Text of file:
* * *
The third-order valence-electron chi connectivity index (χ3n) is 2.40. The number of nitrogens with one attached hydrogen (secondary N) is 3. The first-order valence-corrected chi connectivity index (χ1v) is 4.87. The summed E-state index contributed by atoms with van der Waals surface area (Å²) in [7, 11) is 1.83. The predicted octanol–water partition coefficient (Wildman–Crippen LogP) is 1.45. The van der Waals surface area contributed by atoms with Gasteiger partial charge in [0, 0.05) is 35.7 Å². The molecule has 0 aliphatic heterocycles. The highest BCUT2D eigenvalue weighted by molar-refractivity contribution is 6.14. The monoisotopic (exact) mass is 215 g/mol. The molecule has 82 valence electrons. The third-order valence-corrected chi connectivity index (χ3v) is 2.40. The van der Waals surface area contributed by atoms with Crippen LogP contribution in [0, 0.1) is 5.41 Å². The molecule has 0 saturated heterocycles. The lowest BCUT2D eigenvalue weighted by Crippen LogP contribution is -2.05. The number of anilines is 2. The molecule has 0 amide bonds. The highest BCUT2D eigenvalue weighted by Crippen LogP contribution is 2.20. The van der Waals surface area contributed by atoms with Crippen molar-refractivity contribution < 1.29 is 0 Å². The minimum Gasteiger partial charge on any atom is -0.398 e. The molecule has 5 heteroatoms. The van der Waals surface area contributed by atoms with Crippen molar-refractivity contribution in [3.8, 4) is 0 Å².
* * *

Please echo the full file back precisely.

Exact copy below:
The third-order valence-electron chi connectivity index (χ3n) is 2.40. The number of nitrogens with one attached hydrogen (secondary N) is 3. The first-order valence-corrected chi connectivity index (χ1v) is 4.87. The summed E-state index contributed by atoms with van der Waals surface area (Å²) in [7, 11) is 1.83. The predicted octanol–water partition coefficient (Wildman–Crippen LogP) is 1.45. The van der Waals surface area contributed by atoms with Gasteiger partial charge in [0, 0.05) is 35.7 Å². The molecule has 0 aliphatic heterocycles. The highest BCUT2D eigenvalue weighted by molar-refractivity contribution is 6.14. The monoisotopic (exact) mass is 215 g/mol. The molecule has 82 valence electrons. The third-order valence-corrected chi connectivity index (χ3v) is 2.40. The van der Waals surface area contributed by atoms with Crippen LogP contribution in [0, 0.1) is 5.41 Å². The molecule has 0 saturated heterocycles. The lowest BCUT2D eigenvalue weighted by Crippen LogP contribution is -2.05. The number of anilines is 2. The molecule has 0 amide bonds. The highest BCUT2D eigenvalue weighted by Crippen LogP contribution is 2.20. The van der Waals surface area contributed by atoms with Crippen molar-refractivity contribution < 1.29 is 0 Å². The minimum Gasteiger partial charge on any atom is -0.398 e. The molecule has 5 heteroatoms. The van der Waals surface area contributed by atoms with Crippen molar-refractivity contribution in [3.8, 4) is 0 Å².